Belgium, (Brussels Morning Newspaper) The European Commission has approved Polish state aid to the LG Chem electronics manufacturer so that it can expand the company’s battery plant. An EC statement found the use of such aid to upgrade and extend the capacity of the electric vehicle battery cell production facility in Lower Silesia Province to be within EU rules.
Moreover, the move would help the region develop without jeopardising competition.
Margrethe Vestager, European Commissioner for Competition, noted “our in-depth investigation has confirmed that Poland’s 95 million euro public support to expand the production capacity of an LG Chem’s electric vehicles battery plant is in line with our State aid rules.”
Poland’s Lower Silesia region, she observed, is disadvantaged and the aid would help create jobs and contribute to its economic development.
Korean LG Chem operates in Poland through a subsidiary company, LG Energy Solution Wrocław, which decided in 2017 to expand the production facility in Lower Silesia.
Planned investment worth one billion euro aims to boost production capacity of battery packs for electric vehicles, lithium-ion cells and battery modules. The company seeks to produce batteries for nearly 300,000 electric vehicles annually.
In 2019, Poland informed the EC that it planned to support the expansion with 95 million euro in aid. As a result, the Commission launched its own in-depth investigation into the proposal in 2020.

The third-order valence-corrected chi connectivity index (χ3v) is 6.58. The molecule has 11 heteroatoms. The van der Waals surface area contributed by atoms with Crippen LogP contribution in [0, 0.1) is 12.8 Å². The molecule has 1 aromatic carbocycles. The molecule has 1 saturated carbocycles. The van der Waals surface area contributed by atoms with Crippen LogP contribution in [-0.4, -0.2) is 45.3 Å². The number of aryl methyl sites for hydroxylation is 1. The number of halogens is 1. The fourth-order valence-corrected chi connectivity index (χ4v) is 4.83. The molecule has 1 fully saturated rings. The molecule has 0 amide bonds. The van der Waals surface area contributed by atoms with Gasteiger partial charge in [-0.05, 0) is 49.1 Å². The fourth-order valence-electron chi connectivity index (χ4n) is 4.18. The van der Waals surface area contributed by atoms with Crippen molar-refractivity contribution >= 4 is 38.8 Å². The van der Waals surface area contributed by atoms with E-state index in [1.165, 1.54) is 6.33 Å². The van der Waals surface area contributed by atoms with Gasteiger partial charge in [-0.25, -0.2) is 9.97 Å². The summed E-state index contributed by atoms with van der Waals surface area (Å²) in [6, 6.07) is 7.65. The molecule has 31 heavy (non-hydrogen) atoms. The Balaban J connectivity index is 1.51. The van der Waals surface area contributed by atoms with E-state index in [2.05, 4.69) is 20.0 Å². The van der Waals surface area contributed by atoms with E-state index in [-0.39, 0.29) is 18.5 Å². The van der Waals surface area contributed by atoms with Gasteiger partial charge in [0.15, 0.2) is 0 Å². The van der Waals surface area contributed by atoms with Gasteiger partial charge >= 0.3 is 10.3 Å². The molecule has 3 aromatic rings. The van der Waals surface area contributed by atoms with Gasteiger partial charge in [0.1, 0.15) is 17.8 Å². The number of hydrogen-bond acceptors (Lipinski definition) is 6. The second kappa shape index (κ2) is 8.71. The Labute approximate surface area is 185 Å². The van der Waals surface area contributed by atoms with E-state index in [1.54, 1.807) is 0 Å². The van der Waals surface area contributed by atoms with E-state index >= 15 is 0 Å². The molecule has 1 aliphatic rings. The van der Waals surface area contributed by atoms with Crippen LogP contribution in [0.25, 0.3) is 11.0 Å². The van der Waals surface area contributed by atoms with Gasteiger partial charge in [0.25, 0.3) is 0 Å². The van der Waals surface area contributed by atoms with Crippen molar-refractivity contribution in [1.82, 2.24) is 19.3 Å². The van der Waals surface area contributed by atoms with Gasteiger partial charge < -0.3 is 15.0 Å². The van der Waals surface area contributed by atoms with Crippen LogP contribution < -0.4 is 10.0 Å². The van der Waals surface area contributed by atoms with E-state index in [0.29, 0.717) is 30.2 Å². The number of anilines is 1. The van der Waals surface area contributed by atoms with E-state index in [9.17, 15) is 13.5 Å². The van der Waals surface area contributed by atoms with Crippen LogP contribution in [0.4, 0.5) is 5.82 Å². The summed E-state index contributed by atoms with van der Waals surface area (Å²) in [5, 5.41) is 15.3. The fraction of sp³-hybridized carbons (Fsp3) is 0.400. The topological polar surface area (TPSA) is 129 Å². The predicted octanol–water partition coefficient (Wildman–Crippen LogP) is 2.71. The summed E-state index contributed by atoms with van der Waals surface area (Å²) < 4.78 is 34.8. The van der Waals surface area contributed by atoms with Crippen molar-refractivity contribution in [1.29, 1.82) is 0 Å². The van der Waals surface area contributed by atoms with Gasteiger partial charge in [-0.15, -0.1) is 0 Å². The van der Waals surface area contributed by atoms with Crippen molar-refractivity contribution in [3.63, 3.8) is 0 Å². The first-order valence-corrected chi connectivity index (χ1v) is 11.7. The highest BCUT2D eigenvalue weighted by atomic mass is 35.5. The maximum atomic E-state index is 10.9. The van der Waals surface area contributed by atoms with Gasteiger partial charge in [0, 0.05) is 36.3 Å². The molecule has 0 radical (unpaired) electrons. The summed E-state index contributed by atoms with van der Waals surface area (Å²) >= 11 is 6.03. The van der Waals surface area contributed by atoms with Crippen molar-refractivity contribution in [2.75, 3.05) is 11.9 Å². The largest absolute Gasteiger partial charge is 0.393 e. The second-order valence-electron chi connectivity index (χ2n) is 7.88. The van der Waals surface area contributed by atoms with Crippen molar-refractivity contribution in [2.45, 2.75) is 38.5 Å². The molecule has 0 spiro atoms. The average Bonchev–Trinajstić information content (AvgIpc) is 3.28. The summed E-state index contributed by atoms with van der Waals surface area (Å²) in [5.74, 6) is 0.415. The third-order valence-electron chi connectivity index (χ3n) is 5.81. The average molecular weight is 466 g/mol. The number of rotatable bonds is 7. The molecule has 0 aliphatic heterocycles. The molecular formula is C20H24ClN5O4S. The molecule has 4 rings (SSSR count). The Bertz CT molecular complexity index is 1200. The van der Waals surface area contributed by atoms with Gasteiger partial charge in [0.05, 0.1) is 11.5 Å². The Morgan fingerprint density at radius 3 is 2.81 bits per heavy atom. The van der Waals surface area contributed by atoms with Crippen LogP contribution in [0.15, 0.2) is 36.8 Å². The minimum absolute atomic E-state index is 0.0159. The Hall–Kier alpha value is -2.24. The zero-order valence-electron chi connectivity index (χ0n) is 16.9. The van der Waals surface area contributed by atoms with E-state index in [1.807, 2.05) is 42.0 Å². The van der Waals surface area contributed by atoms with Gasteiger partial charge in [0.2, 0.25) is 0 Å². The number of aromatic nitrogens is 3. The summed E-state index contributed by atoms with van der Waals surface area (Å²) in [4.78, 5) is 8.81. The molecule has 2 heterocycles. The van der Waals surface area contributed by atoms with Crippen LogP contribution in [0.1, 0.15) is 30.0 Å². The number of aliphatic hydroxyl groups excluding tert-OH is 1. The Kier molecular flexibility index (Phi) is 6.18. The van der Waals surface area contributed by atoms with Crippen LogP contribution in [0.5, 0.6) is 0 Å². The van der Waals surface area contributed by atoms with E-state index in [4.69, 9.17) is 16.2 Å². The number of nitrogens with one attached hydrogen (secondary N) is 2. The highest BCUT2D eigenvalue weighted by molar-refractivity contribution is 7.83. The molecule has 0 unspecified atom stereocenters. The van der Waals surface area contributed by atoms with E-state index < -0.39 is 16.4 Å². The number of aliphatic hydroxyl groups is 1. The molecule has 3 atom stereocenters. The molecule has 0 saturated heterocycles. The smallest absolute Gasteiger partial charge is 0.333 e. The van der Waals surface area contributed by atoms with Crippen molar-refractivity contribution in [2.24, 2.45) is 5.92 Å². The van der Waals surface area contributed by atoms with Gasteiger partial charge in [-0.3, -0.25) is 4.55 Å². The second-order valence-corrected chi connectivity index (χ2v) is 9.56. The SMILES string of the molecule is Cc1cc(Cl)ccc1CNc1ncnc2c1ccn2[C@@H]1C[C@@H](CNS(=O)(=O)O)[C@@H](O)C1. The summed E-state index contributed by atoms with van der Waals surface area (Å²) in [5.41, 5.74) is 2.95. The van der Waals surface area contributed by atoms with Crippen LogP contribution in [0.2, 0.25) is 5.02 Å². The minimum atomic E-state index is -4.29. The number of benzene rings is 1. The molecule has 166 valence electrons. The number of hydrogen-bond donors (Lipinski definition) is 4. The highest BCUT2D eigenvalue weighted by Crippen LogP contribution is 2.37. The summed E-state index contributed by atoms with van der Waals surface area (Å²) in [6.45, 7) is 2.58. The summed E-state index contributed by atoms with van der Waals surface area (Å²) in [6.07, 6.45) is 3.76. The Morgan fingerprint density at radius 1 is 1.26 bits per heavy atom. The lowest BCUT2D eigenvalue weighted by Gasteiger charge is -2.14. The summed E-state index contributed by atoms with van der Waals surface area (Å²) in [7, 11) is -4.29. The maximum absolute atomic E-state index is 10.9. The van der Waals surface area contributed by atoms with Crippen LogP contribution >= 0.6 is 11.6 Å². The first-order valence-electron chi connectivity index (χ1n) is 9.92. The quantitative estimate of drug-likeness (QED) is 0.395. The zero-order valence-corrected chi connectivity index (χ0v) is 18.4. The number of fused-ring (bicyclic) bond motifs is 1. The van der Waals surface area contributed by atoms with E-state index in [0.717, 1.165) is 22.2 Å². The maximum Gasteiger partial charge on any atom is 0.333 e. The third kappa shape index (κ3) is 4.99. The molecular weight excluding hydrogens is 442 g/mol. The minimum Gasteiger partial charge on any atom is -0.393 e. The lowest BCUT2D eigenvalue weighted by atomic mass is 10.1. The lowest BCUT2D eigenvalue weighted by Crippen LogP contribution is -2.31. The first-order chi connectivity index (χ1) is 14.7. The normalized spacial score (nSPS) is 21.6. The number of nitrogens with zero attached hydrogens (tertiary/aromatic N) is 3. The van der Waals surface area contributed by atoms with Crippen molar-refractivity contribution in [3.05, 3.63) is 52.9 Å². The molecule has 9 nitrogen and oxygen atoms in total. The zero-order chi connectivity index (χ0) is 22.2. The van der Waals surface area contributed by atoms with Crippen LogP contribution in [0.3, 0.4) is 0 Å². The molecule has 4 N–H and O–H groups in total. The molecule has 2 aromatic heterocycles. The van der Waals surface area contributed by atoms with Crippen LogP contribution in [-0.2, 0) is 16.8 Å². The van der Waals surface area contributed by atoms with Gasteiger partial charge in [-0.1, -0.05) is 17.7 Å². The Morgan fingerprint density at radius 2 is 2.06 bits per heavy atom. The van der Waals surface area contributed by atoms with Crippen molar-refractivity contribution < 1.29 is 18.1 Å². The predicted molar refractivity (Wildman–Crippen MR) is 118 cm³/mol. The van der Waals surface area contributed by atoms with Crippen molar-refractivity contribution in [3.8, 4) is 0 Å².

According to the EC, the aim was to determine whether the Polish move was effectively a catalyst for the expansion or would the project have gone ahead in the absence of government support, and have helped develop the region, and, if so, would it have been proportionate and appropriate.
The EC indicated that its findings showed that LG Chem had been opting for an investment in Poland and one in a third country. The third country had offered subsidies that made it more a more viable place to invest in whereas Poland’s support ultimately tipped the scales in its favour.
Moreover, Warsaw’s offer was proportionate and appropriate, the EC declared, since observed, because the proposed aid was the minimum required to incentivise LG Chem to invest in Lower Silesia.
The EC concluded that the proposed investment would contribute to the region’s economic growth and employment, and that such positive effects “clearly outweigh any possible distortion of competition brought about by the state aid.”